Facilitators Guide


Summary of the story

Tan is working in a café, he’s newly arrived to Australia.  Tan serves Peter a coffee, and Peter offers to take Tan out.  Tan and Peter go on a date and Tan goes back to Peter’s home for sex.  Tan has suggested using a condom, but Peter doesn’t want to.  Tan persuades Peter to use a condom anyway.  Tan catches up with a friend and they discuss being confused at navigating the ‘gay scene’ here.

 General Questions to start discussions and explore the story

  • What’s happening in this story?
  • Explore points that are raised by participants – ask more questions about their statements.

Hints to prompt discussion                                            

  • People who are not familiar with the sexual norms and culture of a community (in this case, the MSM (men who have sex with men) community) can be vulnerable to the influence of people more experienced in that community.
  • Many people try to refuse to use condoms. If given the option of sex with a condom or no sex at all, most people will agree to use a condom.  It is important to be firm and insist on using a condom during sex to reduce the risk of blood borne viruses and sexually transmissible infections (BBVs and STIs).
  • People sometimes lie to convince their partners to have sex with them, or do not know the facts.
  • In Australia men who have sex with men have a higher risk of getting HIV than heterosexual sexual partners.
  • You can’t tell if someone has HIV or another BBV/STI just by looking at them. Many people living with HIV or other BBV/STIs do not know they have them and may be passing them on without realising.
  • Sex won’t necessarily make someone feel less lonely.
  • Having any type of unprotected sex comes with the risk of BBVs and STIs.
  • If you are sexually active it is important to go for regular sexual health testing – recommendations advise men who have sex with men to go every three months for testing and other people to go every six months, even if you don’t have symptoms.
  • People who are at a higher risk of HIV, can take PrEP – pre-exposure prophylaxis.  This is a pill that you take once a day and can get from your doctor. It is very effective at stopping people from getting HIV when they are taking the pill every day.
  • Thorne Harbour Health run workshops for gay and same-sex attracted men to socialise and learn about sexuality and well-being.  The workshops are free and run by other gay and same-sex attracted men.  For more information, visit their website.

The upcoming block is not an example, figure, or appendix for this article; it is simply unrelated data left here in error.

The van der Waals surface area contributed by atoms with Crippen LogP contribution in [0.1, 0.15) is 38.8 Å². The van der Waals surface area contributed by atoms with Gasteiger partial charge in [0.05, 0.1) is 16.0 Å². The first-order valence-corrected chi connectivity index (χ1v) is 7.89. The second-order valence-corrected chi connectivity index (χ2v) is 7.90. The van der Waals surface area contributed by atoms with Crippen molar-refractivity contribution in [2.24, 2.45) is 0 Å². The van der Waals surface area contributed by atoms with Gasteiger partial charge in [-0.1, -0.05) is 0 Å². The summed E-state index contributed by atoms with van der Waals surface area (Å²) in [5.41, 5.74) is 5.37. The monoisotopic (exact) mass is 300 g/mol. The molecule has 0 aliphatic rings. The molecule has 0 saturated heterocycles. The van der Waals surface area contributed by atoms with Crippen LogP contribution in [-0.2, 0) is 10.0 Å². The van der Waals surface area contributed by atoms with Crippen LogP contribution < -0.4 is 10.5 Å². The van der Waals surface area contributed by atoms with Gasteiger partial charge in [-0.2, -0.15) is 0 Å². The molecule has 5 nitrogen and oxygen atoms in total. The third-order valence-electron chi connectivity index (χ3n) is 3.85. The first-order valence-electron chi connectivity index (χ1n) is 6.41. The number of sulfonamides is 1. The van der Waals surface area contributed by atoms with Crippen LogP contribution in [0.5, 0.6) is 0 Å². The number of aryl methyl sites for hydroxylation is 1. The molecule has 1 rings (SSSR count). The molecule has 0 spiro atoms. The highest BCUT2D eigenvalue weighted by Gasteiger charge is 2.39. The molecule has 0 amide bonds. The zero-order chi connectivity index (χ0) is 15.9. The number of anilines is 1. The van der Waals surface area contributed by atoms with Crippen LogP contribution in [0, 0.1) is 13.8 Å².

Services Available

Mensline Australia

Telephone and online support, information and referral service, helping men to deal with relationship problems in a practical and effective way.

Phone: 1300 789 978 or visit Mensline Australia


24-hour Australia wide telephone counselling service.
Phone: 13 11 14 or visit Lifeline Australia

Sexual Health Victoria Melbourne Clinic

Sexual and reproductive health services for people under 25.  Free condoms available

Location: Level 1, 94 Elizabeth St, Melbourne, VIC

Phone: (03) 9660 4700 or visit SHV Melbourne Clinic

Melbourne Sexual Health Centre

Free sexual health clinic, offering free condoms and testing and treatment including post-exposure prophylaxis if you think you have been exposed to HIV, walk-ins welcome.

Location: 580 Swanston St, Carlton, VIC
Phone: (03) 9341 6200 or visit Melbourne Sexual Health Centre

National Health Service Directory

Directory to find a doctor in your local area

Visit National Health Services Directory

Queerspace – Drummond Street Services

Queerspace provides individual, couples and family counselling as well as groups and seminars aimed at supporting LGBTIQ people with their mental health needs.

Location: 100 Drummond Street, Carlton, VIC

Phone: (03) 9663 6733 or visit Queerspace


Telephone or online counselling and referral services for people who are gay, lesbian, bisexual, trans and/or intersex available between 3pm and 12am.

Phone: 1800 184 527 or visit Q-Life

Gay and Lesbian Switchboard (regional)

Free, anonymous phone counselling staffed by trained volunteers who are lesbian, gay, bisexual or trasgender.

Phone: 1800 184 527 or visit Switchboard

Gay and Lesbian Switchboard (metro)

Free, anonymous phone counselling staffed by trained volunteers who are lesbian, gay, bisexual or transgender.

Phone: (03) 9663 2939 or visit Switchboard